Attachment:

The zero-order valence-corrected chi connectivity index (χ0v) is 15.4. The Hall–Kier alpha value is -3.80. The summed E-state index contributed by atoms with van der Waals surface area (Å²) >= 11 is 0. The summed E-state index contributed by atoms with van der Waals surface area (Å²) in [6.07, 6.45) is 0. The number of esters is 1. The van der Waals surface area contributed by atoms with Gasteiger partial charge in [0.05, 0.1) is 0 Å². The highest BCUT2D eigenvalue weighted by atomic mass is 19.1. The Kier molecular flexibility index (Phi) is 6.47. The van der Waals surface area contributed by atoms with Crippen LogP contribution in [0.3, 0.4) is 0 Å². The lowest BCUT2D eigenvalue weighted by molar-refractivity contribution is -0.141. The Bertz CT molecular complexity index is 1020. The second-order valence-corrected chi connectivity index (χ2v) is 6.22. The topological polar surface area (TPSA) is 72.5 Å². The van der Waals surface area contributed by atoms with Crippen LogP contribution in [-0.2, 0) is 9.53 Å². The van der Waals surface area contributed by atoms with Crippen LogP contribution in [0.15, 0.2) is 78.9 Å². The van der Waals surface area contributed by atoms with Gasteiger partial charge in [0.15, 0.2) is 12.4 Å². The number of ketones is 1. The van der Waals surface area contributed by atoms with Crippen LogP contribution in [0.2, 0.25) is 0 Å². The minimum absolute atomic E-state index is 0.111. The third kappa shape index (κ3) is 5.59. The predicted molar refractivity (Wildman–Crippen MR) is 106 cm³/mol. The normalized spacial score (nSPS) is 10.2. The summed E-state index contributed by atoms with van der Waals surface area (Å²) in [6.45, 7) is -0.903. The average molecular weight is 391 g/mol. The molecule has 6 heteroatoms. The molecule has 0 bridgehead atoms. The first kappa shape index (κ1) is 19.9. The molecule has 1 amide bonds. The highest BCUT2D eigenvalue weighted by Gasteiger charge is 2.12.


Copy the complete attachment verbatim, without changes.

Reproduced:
The zero-order valence-corrected chi connectivity index (χ0v) is 15.4. The Hall–Kier alpha value is -3.80. The summed E-state index contributed by atoms with van der Waals surface area (Å²) >= 11 is 0. The summed E-state index contributed by atoms with van der Waals surface area (Å²) in [6.07, 6.45) is 0. The number of esters is 1. The van der Waals surface area contributed by atoms with Gasteiger partial charge in [0.05, 0.1) is 0 Å². The highest BCUT2D eigenvalue weighted by atomic mass is 19.1. The Kier molecular flexibility index (Phi) is 6.47. The van der Waals surface area contributed by atoms with Crippen LogP contribution in [0.3, 0.4) is 0 Å². The lowest BCUT2D eigenvalue weighted by molar-refractivity contribution is -0.141. The Bertz CT molecular complexity index is 1020. The second-order valence-corrected chi connectivity index (χ2v) is 6.22. The topological polar surface area (TPSA) is 72.5 Å². The van der Waals surface area contributed by atoms with Crippen LogP contribution in [-0.2, 0) is 9.53 Å². The van der Waals surface area contributed by atoms with Crippen LogP contribution in [0.15, 0.2) is 78.9 Å². The van der Waals surface area contributed by atoms with Gasteiger partial charge in [0.15, 0.2) is 12.4 Å². The number of ketones is 1. The van der Waals surface area contributed by atoms with Crippen LogP contribution in [0.2, 0.25) is 0 Å². The minimum absolute atomic E-state index is 0.111. The third kappa shape index (κ3) is 5.59. The predicted molar refractivity (Wildman–Crippen MR) is 106 cm³/mol. The normalized spacial score (nSPS) is 10.2. The summed E-state index contributed by atoms with van der Waals surface area (Å²) in [6.45, 7) is -0.903. The average molecular weight is 391 g/mol. The molecule has 6 heteroatoms. The molecule has 0 bridgehead atoms. The first kappa shape index (κ1) is 19.9. The molecule has 1 amide bonds. The highest BCUT2D eigenvalue weighted by Gasteiger charge is 2.12.